- Days left
Joe the Plumber, friend of American taxpayers, has taken a beating over the last couple of days for daring to ask Barack Obama a question many of us would like to ask. He wanted to know how Obama's tax increases on "the wealthy" might affect him if he buys a plumbing business. How dare he ask such a question when he is behind on his taxes, has no plumbing license, and might not even be able to afford to buy this plumbing business!

Joe never claimed to be anything other than a taxpayer with a question. Yet he's been "vetted" by the media and details of his divorce and income tax situation have been blasted all over the Internet. I'm not saying there's necessarily anything wrong with people looking at these public records and discussing them, yet you have to feel sorry for the guy who really didn't ask to be put under a microscope like this. He just wanted to ask a simple question about taxes.

But it got me thinking... The implication from a number of media outlets and bloggers is that since Joe is delinquent on his taxes, he shouldn't be asking Barack Obama a question. I don't know that anyone's been so crude as to actually come out and say that, but I think the harsh criticism of Joe has made it pretty clear that many people think he should shut his mouth.


Maybe this isn't such a horrible idea, though. Maybe those who don't pay taxes shouldn't have a voice in this election process. Maybe they shouldn't have a say in anything regarding our government. After all, if they're not paying taxes, they don't have a vested interest in the success of the country as a whole. Those who don't pay income taxes really should be regarded as drains on our government, society, and economy. If they're not paying taxes, they're taking a lot of government services for free.

Who would that affect? Fifty percent of American households would no longer have a voice, because that's how many pay no federal income taxes. That bears repeating... Half of American households pay no income taxes and therefore have no "skin in the game."

Raise taxes on the rich? Sounds great to them. That just decreases the chance that they'll ever have to pay income taxes. Why should those people even have a say in our government when they're not participating in a financial sense? That would be like one of my friends telling me how to budget and spend my own money, when she has no stake in anything that's done. Why shouldn't she tell me to spend all my money at her clothing store? It doesn't hurt her if I have no money left to pay my real bills.

Now I'm not seriously suggesting that those who don't pay income taxes shouldn't be able to vote or participate in our government. But I raise this issue to point out what a slippery slope it becomes when the media and bloggers suggest that Joe the Plumber doesn't have a right to ask a question of Barack Obama because he's behind on his taxes. Those same media outlets and bloggers would be screaming bloody murder if the 50% of households who pay no income taxes were told to shut their mouths. So let's cut Joe some slack. He's just a citizen who wants to know a little bit more about Barack Obama's tax plan.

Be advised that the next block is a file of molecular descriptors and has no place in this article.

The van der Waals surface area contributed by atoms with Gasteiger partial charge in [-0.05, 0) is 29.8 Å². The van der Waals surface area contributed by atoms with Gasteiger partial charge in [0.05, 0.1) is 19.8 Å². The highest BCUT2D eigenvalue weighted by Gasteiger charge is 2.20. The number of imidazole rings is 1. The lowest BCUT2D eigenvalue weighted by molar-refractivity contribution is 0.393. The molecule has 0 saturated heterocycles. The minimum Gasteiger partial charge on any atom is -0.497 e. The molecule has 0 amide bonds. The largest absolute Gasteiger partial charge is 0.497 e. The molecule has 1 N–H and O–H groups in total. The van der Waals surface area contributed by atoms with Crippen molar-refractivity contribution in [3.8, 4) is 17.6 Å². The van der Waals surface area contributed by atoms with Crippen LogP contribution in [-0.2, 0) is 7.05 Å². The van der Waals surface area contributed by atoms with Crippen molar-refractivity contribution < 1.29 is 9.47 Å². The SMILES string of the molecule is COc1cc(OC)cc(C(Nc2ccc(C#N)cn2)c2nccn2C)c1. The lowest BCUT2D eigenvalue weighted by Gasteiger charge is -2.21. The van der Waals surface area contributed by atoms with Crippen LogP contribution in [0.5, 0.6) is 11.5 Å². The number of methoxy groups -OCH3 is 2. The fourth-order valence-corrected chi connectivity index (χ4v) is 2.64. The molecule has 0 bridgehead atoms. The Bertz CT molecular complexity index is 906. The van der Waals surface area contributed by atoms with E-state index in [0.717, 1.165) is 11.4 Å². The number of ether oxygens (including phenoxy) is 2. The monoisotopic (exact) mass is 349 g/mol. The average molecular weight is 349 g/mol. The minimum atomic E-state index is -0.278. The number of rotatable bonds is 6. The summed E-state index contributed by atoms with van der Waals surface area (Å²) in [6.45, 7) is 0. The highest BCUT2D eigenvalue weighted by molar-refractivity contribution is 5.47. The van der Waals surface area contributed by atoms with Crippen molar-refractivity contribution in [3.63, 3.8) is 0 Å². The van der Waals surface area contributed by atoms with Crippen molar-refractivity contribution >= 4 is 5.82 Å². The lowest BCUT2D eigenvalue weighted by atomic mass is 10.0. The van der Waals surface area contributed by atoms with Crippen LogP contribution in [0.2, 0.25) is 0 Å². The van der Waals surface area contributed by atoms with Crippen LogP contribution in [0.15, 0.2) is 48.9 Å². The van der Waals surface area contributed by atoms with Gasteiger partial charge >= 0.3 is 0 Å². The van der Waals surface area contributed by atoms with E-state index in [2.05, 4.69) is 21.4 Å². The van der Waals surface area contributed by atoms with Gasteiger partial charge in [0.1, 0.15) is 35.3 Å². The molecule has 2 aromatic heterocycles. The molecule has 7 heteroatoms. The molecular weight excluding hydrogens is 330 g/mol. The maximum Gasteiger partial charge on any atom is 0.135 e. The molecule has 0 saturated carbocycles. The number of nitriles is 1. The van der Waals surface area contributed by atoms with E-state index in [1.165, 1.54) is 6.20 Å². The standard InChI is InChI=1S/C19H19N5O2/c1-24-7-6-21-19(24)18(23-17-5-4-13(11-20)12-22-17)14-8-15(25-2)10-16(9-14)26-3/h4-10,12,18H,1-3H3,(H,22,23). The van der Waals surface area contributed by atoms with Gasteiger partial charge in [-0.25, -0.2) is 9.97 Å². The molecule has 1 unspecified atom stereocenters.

Tracy L. Coenen, CPA, MBA, CFE performs fraud examinations and financial investigations for her company Sequence Inc. Forensic Accounting, and is the author of Essentials of Corporate Fraud.

Increase your money and finance knowledge from home

What is Inflation?

Why do prices go up?

View Course »

Building Credit from Scratch

Start building credit...now.

View Course »

TurboTax Articles

Are You Exempt From Health Care Coverage?

The Affordable Care Act, or Obamacare, is an individual mandate that requires all eligible Americans to have some form of basic health coverage by 2014. Those without insurance will receive a penalty when they file their tax returns ? that is, unless they have an exemption. TurboTax's Exemption Check can help you find out whether or not you qualify for an exemption.

Essential Tax Forms for the Affordable Care Act

The Affordable Care Act (ACA), also referred to as Obamacare, affects how millions of Americans will prepare their taxes in the new year. The law now includes penalties for all who haven?t obtained health insurance -- and those penalties are expected to be paid at tax time. The ACA also provides tax credits to help people pay for insurance, and you can claim those credits when you file your taxes. The Internal Revenue Service (IRS) has introduced a number of tax forms to accommodate the ACA.

Mortgage Refinance Tax Deductions

When refinancing a mortgage to get a lower interest rate or obtain more favorable loan terms, you're really just taking out a new loan and using the money to pay off your existing home loan. In general, the same tax deductions are available when you're refinancing a mortgage as when you're taking out a mortgage to buy a home.

How to Determine if You Have Minimum Essential Coverage (MEC)

The Affordable Care Act, also known as Obamacare, requires most Americans to have health insurance that meets a government standard known as "minimum essential coverage," or MEC. Whether your insurance qualifies as MEC depends not on the plan itself, but on how you obtained your coverage.

Rental Property Deductions You Can Take at Tax Time

Rental property often offers larger deductions and tax benefits than most investments. Many of these are overlooked by landlords at tax time. This can make a difference in making a profit or losing money on your real estate venture. If you own a rental property, the IRS allows you to deduct expenses you pay for the upkeep and maintenance of the property, conserving and managing the property, and other expenses deemed necessary and associated with property rental.

Add a Comment

*0 / 3000 Character Maximum